The announcement Wednesday that the Cambodian government and the UN had agreed to appoint Uth Chhorn, the current chairman of the National Audit Authority, to fill the newly created role of "independent counsellor" prompted some questions from court parties and observers, in particular whether Uth Chhorn would be granted enough authority to resolve the corruption complaints he will be tasked with fielding and whether Cambodian staffers would be comfortable bringing such complaints to him.
At a press conference on Wednesday that was light on details, Council of Ministers spokesman Phay Siphan said he did not know how Uth Chhorn might go about resolving corruption complaints. He also said he did not know when Uth Chhorn would begin work in the new role.
According to a statement distributed at the press conference and dated Tuesday, the agreement -- reached by Deputy Prime Minister Sok An and Peter Taksoe-Jensen, UN assistant secretary-general for legal affairs -- followed "detailed consultations" with donors. The UN has frozen funds to the Cambodian side of the court in response to allegations of a kickback scheme at the tribunal.
A statement issued by Japan and France voiced approval for the agreement on behalf of donors. "They believe this development can provide the credible and effective mechanism needed to further strengthen the administration of the Courts," the statement read. The position was created as part of an effort to ensure "full protection of staff on both sides of the [tribunal] against any possible retaliation for good faith reporting of wrongdoing", according to the statement from the UN and the Cambodian government. "In this context, the Independent Counsellor will be available to all staff to bring forward any concerns confidentially, and will be empowered to address such concerns."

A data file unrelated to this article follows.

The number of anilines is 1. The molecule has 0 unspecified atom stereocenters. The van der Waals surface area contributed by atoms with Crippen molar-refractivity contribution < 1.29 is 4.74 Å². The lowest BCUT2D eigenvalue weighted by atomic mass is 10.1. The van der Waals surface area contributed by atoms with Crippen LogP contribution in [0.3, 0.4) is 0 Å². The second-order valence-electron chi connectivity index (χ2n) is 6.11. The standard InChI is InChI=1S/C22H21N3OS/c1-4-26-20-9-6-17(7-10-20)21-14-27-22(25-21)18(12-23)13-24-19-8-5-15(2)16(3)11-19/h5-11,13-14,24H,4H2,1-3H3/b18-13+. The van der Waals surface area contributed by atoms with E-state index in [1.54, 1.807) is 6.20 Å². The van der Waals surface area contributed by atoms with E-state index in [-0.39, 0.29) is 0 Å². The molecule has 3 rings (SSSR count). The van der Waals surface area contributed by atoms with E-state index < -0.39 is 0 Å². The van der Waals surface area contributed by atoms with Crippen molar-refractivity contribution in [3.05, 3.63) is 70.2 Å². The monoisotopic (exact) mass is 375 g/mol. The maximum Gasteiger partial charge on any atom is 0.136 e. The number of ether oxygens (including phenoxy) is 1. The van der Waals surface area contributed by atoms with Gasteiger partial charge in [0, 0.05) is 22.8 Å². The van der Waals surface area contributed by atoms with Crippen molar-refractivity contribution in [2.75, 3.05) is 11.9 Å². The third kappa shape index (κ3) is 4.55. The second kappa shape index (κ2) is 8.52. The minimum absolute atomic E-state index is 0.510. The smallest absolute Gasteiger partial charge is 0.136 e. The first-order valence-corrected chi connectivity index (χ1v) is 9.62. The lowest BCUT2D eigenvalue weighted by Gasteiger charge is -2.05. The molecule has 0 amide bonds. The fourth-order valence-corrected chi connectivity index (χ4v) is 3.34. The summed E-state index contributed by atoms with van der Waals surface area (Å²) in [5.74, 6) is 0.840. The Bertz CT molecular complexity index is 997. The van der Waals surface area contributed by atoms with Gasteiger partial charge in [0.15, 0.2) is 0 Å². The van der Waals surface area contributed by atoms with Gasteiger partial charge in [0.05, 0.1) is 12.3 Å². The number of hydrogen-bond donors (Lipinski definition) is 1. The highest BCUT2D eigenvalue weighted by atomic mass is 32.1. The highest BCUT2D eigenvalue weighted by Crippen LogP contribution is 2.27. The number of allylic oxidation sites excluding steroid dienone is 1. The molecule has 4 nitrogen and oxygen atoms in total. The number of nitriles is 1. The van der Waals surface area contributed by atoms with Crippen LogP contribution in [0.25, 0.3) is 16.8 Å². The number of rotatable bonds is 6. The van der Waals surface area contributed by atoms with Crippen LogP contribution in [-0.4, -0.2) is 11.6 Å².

Also this week, Andrew Ianuzzi, a legal consultant for the defence team of former Khmer Rouge leader Nuon Chea, met with Appeal Court Deputy Prosecutor Hang Sitha about a criminal complaint that accused officials of involvement in the alleged kickback scheme. The original complaint was filed in January, but the Municipal Court ended its investigation in February, and there have been only two meetings pertaining to the appeal. Following the 90-minute meeting, Ianuzzi said Hang Sitha had not demonstrated strong familiarity with the case file.
(Post by Robbie Corey-Boulet.)